12/14/2008, 00.00
VATICAN

Pope: closeness of God is not physical or temporal, but "of love"

Benedict XVI blesses the "infants" for Nativity scenes brought by the children of Rome, and offers the prayer: Open our hearts / that we may receive Jesus in joy / always do what he asks / and see him in all those / who are in need of our love.

Vatican City (AsiaNews) - The "closeness" of God, spoken of in today's Mass, is not physical or temporal, it does not indicate the approach of the end of the world, but is a closeness "of love: love draws near." The approach of Christmas, indicated among other things by the large tree set up in St. Peter's Square, next to the Nativity scene being assembled, and the "Infants" that according to tradition Roman children bring this Sunday to St. Peter's Square in order to have them blessed by the pope, prompted Benedict XVI to pray, at the Angelus, that "Jesus, who by his birth brings the blessing of God to men, may be welcomed with love in all of the homes in Rome, and in the world."

Children with statues of the baby Jesus (in the photo), therefore, took center stage today in St. Peter's Square. The pope asked them to unite themselves with his prayer, "that we may receive Jesus in joy." This is a joy to which this Sunday is especially dedicated, called "Gaudete Sunday," "be joyful," because during the Mass "a passage is read from St. Paul, 'Rejoice in the Lord always, again, I say: rejoice'. And immediately after this, he adds the reason: 'The Lord is near' (Phil. 4:4-5). This is the reason for our joy. But what does it mean that 'the Lord is near'? In what sense must we understand this 'closeness' of God? The apostle Paul, in writing to the Christians of Philippi, is clearly thinking of the return of Christ, and is inviting them to rejoice because this is certain. Nonetheless, St. Paul himself, in his letter to the Thessalonians, warns that no one can know the moment of the Lord's coming (cf. 1 Thes. 5:1-2), and he cautions against any alarmism, as if the return of Christ were imminent (cf. 2 Thes. 2:1-2). So already at that time, the Church, illuminated by the Holy Spirit, increasingly understood that the 'closeness' of God is not a question of space and time, but a question of love: love draws near! Christmas is coming to remind us of this fundamental truth of our faith, and, in front of the Nativity scene, we can taste Christian joy, contemplating in the newborn Jesus the face of God, who out of love drew close to us."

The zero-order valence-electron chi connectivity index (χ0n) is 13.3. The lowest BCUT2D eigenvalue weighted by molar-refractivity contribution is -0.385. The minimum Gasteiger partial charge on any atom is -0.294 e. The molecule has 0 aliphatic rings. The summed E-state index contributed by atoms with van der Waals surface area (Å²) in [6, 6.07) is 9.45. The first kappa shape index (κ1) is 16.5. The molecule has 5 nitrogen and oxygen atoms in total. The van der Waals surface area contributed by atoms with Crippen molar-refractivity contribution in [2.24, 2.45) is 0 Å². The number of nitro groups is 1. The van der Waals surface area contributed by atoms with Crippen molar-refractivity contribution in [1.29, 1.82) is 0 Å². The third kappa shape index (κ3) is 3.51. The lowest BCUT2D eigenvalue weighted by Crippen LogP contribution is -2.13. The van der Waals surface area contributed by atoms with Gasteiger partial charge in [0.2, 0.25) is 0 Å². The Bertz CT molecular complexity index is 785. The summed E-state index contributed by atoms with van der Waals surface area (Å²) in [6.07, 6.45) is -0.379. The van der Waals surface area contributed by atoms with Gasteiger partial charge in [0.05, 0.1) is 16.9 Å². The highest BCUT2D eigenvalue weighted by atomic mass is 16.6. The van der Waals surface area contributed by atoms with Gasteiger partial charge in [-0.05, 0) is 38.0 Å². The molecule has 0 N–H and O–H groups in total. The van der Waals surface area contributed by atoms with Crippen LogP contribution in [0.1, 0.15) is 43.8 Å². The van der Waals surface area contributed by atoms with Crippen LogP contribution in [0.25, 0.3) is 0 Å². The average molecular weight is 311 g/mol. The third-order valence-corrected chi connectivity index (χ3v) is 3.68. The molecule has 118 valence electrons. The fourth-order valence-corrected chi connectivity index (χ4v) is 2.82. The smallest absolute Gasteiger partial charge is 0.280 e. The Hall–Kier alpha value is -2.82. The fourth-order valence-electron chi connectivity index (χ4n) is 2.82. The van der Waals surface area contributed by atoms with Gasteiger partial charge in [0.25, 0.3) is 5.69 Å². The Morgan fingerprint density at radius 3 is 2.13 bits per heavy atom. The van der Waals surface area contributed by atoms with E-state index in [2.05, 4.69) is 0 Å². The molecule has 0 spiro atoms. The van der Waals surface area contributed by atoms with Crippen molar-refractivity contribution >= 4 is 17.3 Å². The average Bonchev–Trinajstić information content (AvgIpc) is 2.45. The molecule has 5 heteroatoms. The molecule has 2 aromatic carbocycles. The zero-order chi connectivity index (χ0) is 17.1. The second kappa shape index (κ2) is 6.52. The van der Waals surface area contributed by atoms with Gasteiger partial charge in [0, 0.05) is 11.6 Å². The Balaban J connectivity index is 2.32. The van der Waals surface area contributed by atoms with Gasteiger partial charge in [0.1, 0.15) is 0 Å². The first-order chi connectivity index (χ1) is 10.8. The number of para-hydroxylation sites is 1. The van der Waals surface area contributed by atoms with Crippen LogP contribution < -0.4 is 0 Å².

"In this light," he continued, "it is a pleasure for me to renew the tradition of the blessing of the 'Infants', the statues of the baby Jesus to be placed in the Nativity scenes. I address myself in particular to you, dear boys and girls of Rome, who came this morning with your 'Infants', which I now bless. I invite you to unite yourselves with me, following attentively this prayer: God, our Father, / you so loved men / that you sent your only Son Jesus, / born of the Virgin Mary, / to save us and lead us back to you. / We pray that with your blessing / these images of Jesus, who is about to come among us, / may be, in our homes, / a sign of your presence and of your love. / Good Father, / give your blessing to us as well, / to our parents, to our families and to our friends. / Open our hearts, / that we may receive Jesus in joy, / always do what he asks, / and see him in all of those / who have need of our love. / We ask you this in the name of Jesus, / your beloved Son, who comes to bring peace to the world. / He lives and reigns for ever and ever. / Amen."

Photo courtesy of CPP

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